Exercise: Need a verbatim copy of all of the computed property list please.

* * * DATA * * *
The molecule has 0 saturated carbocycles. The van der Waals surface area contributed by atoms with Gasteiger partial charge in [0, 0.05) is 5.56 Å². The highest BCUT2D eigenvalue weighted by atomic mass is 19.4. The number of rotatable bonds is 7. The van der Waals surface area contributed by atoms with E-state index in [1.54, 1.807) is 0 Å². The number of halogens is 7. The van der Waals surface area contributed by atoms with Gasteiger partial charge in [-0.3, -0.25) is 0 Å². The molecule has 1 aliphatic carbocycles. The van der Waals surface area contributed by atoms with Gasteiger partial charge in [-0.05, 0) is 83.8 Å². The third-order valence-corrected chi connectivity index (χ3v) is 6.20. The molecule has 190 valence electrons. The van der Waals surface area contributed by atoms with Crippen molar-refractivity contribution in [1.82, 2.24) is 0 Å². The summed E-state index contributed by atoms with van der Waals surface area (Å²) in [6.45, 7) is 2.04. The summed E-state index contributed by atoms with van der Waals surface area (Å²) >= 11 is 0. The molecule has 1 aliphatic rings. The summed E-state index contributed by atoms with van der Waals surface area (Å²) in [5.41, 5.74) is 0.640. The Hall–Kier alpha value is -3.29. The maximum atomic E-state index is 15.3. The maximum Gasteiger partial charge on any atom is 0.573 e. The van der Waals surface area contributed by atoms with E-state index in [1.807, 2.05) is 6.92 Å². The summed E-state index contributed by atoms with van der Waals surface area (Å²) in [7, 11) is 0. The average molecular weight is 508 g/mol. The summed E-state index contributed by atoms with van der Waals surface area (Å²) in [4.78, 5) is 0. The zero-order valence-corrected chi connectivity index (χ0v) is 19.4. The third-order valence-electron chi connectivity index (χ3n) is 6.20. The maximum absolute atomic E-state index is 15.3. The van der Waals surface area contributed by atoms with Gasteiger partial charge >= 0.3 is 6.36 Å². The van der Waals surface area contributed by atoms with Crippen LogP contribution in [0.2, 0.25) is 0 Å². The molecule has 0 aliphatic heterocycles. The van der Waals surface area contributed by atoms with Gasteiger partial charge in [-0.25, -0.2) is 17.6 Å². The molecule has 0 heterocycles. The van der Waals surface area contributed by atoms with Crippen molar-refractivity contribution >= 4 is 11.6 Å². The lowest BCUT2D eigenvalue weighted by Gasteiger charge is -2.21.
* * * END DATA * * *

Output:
The molecule has 0 saturated carbocycles. The van der Waals surface area contributed by atoms with Gasteiger partial charge in [0, 0.05) is 5.56 Å². The highest BCUT2D eigenvalue weighted by atomic mass is 19.4. The number of rotatable bonds is 7. The van der Waals surface area contributed by atoms with E-state index in [1.54, 1.807) is 0 Å². The number of halogens is 7. The van der Waals surface area contributed by atoms with Gasteiger partial charge in [-0.3, -0.25) is 0 Å². The molecule has 1 aliphatic carbocycles. The van der Waals surface area contributed by atoms with Gasteiger partial charge in [-0.05, 0) is 83.8 Å². The third-order valence-corrected chi connectivity index (χ3v) is 6.20. The molecule has 190 valence electrons. The van der Waals surface area contributed by atoms with Crippen molar-refractivity contribution in [1.82, 2.24) is 0 Å². The summed E-state index contributed by atoms with van der Waals surface area (Å²) in [6.45, 7) is 2.04. The summed E-state index contributed by atoms with van der Waals surface area (Å²) >= 11 is 0. The molecule has 1 aliphatic rings. The summed E-state index contributed by atoms with van der Waals surface area (Å²) in [5.41, 5.74) is 0.640. The Hall–Kier alpha value is -3.29. The maximum atomic E-state index is 15.3. The maximum Gasteiger partial charge on any atom is 0.573 e. The van der Waals surface area contributed by atoms with E-state index in [1.807, 2.05) is 6.92 Å². The summed E-state index contributed by atoms with van der Waals surface area (Å²) in [7, 11) is 0. The average molecular weight is 508 g/mol. The summed E-state index contributed by atoms with van der Waals surface area (Å²) in [4.78, 5) is 0. The zero-order valence-corrected chi connectivity index (χ0v) is 19.4. The third-order valence-electron chi connectivity index (χ3n) is 6.20. The maximum absolute atomic E-state index is 15.3. The van der Waals surface area contributed by atoms with Gasteiger partial charge >= 0.3 is 6.36 Å². The van der Waals surface area contributed by atoms with Crippen LogP contribution in [0.2, 0.25) is 0 Å². The molecule has 0 aliphatic heterocycles. The van der Waals surface area contributed by atoms with Gasteiger partial charge in [-0.25, -0.2) is 17.6 Å². The molecule has 0 heterocycles. The van der Waals surface area contributed by atoms with Crippen molar-refractivity contribution >= 4 is 11.6 Å². The lowest BCUT2D eigenvalue weighted by Gasteiger charge is -2.21.